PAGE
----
Commenced in January 2007
Frequency: Monthly
Edition: International
Paper Count: 30464
Personas Help Understand Users’ Needs, Goals and Desires in an Online Institutional Repository

Authors: Maha Aljohani, James Blustein

Abstract:

Communicating users' needs, goals and problems help designers and developers overcome challenges faced by end users. Personas are used to represent end users’ needs. In our research, creating personas allowed the following questions to be answered: Who are the potential user groups? What do they want to achieve by using the service? What are the problems that users face? What should the service provide to them? To develop realistic personas, we conducted a focus group discussion with undergraduate and graduate students and also interviewed a university librarian. The personas were created to help evaluating the Institutional Repository that is based on the DSpace system. The profiles helped to communicate users' needs, abilities, tasks, and problems, and the task scenarios used in the heuristic evaluation were based on these personas. Four personas resulted of a focus group discussion with undergraduate and graduate students and from interviewing a university librarian. We then used these personas to create focused task-scenarios for a heuristic evaluation on the system interface to ensure that it met users' needs, goals, problems and desires. In this paper, we present the process that we used to create the personas that led to devise the task scenarios used in the heuristic evaluation as a follow up study of the DSpace university repository.

Keywords: Human Computer Interaction, Heuristics, heuristic evaluation, institutional repositories, user profiles, personas, task scenarios, User Experience

Digital Object Identifier (DOI): doi.org/10.5281/zenodo.1108829

Procedia APA BibTeX Chicago EndNote Harvard JSON MLA RIS XML ISO 690 PDF Downloads 1542

References:


[1] Alan, C. (1999). The inmates are running the asylum: Why high-tech products drive us crazy and how to restore the sanity. Indiana, USA
[2] Blomquist, Å., & Arvola, M. (2002, October). Personas in action: ethnography in an interaction design team. In Proceedings of the second Nordic conference on Human-computer interaction (pp. 197-200). ACM.
[3] DalSpace online help document, http://libraries.dal.ca/collection/ dalspace.html, Accessed (2012). Removed for blind review
[4] DSpace, . Accessed (2012).
[5] Kantola, V., Tiitta, S., Mehto, K., & Kankainen, T. (2007, June). Using dramaturgical methods to gain more dynamic user understanding in user-centered design. In Proceedings of the 6th ACM SIGCHI conference on Creativity & Cognition (pp. 173-182). ACM.
[6] Kuniavsky, M. (2003). Observing the user experience: a practitioner’s guide to user research. Morgan Kaufmann.
[7] Liu, Y., Osvalder, A. L., & Karlsson, M. (2010). Considering the importance of user profiles in interface design. ISBN: 978-953-307-084- 1. May.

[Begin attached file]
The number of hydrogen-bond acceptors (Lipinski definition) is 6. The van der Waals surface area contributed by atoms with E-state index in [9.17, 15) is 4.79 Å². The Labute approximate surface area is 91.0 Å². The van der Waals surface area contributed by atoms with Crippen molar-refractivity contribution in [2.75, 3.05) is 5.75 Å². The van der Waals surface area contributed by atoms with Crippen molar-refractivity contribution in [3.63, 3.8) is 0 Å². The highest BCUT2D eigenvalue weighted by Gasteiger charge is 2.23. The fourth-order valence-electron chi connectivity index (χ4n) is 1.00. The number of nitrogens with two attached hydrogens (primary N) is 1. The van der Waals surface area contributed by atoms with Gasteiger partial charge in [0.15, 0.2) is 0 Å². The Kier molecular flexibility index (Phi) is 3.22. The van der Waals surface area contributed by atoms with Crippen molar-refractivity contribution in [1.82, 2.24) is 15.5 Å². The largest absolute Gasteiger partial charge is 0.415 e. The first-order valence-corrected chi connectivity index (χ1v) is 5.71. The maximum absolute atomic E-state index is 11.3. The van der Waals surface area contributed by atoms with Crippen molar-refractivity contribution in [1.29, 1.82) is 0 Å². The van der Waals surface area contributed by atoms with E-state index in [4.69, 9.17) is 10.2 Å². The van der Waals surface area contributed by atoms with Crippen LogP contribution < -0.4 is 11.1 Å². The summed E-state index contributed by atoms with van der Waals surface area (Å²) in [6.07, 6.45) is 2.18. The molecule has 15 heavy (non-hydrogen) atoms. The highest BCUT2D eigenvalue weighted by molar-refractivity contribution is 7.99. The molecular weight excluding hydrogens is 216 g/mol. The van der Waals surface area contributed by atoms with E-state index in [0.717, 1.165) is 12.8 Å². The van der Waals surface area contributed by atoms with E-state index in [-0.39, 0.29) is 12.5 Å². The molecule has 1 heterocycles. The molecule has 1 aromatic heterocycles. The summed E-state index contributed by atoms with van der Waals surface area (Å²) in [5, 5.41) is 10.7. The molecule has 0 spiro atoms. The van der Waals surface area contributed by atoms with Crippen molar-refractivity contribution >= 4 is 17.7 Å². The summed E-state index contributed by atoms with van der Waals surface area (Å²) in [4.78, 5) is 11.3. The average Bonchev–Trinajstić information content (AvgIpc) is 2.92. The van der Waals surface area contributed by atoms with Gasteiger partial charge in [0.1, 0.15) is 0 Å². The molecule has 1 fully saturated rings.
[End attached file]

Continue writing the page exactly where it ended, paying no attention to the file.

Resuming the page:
[8] Miaskiewicz, T., & Kozar, K. A. (2011). Personas and user centered design: how can Personas benefit product design processes? Design Studies, 32(5), 417-430.
[9] Mulder, S., and Yaar, Z. The User Is Always Right: A Practical Guide to Creating and Using Persona for the Web. New Riders, Berkeley, 2007
[10] Muller, M. J., & Carey, K. (2002, April). Design as a minority discipline in a software company: toward requirements for a community of practice. In Proceedings of the SIGCHI conference on Human factors in computing systems: Changing our world, changing ourselves (pp. 383- 390). ACM.
[11] Pruitt, J., & Adlin, T. (2006). The Persona Lifecycle: keeping people in mind throughout product design.
[12] Pruitt, J., & Grudin, J. (2003, June). Personas: practice and theory. In Proceedings of the 2003 conference on Designing for user experiences (pp. 1-15). ACM.
[13] Syariffanor Hisham. 2009. Experimenting with the use of persona in a focus group discussion with older adults in Malaysia. In Proceedings of the 21st Annual Conference of the Australian Computer-Human Interaction Special Interest Group: Design: New York, USA, (pp.333- 336). ACM.
[14] Gibbons, S. (2004). Chapter 3: Benefits of an Institutional Repository. Library Technology Reports, 40(4), 11-16.
[15] Heery, R., &Anderson, S. (2005). Digital Repositories Review. Retrieved from http://www.jisc.ac.uk/uploaded_documents/ digitalrepositories.
[16] Kahn, M. J., and Prail, A. (1994). Formal usability inspections. In Nielsen, J., and Mack, R.L. (Eds.), Usability Inspection Methods, John Wiley & Sons, New York, 141–172.
[17] Lynch, Clifford A. "Institutional Repositories: Essential Infrastructure for Scholarship in the Digital Age" ARL, no. 226 (February2003):1-7. http://www.arl.org/resources/pubs/br/br226/br226ir.shtml.
[18] Lancaster, A. (2004). Paper Prototyping: The Fast and Easy Way to Design and Refine User Interfaces. IEEE Transactions on Professional Communication, 47(4), 335-336.
[19] Nielsen, J. Heuristic evaluation. In Nielsen, J., and Mack, R. L. (Eds.), Usability Inspection Methods, John Wiley & Sons, New York, NY, 1994, 25–64.
[20] Tansley, R., Bass, M., Stuve, D., Branschofsky, M., Chudnov, D., McClellan, G., & Smith, M. (2003, May). The DSpace institutional digital repository system: current functionality. In Proceedings of the 3rd ACM/IEEE-CS joint conference on Digital libraries (pp. 87-97). IEEE Computer Society.
[21] Usability Methods: Contextual Task Analysis. (Accessed 2013, April 2): Usability First. Retrieved from: http://www.usabilityfirst.com/usabilitymethods/ contextual-task-analysis
[22] Wharton, C., Rieman, J., Lewis, C., and Polson, P. (1994). The Cognitive Walkthrough Method: A Practitioner’s Guide. In Nielsen, J. and Mack, R. (eds.), Usability inspection methods, John Wiley & Sons, Inc., New York, 1994, 105-140.
[23] Image courtesy of (Rebecca) adopted from FreeDigitalPhotos.net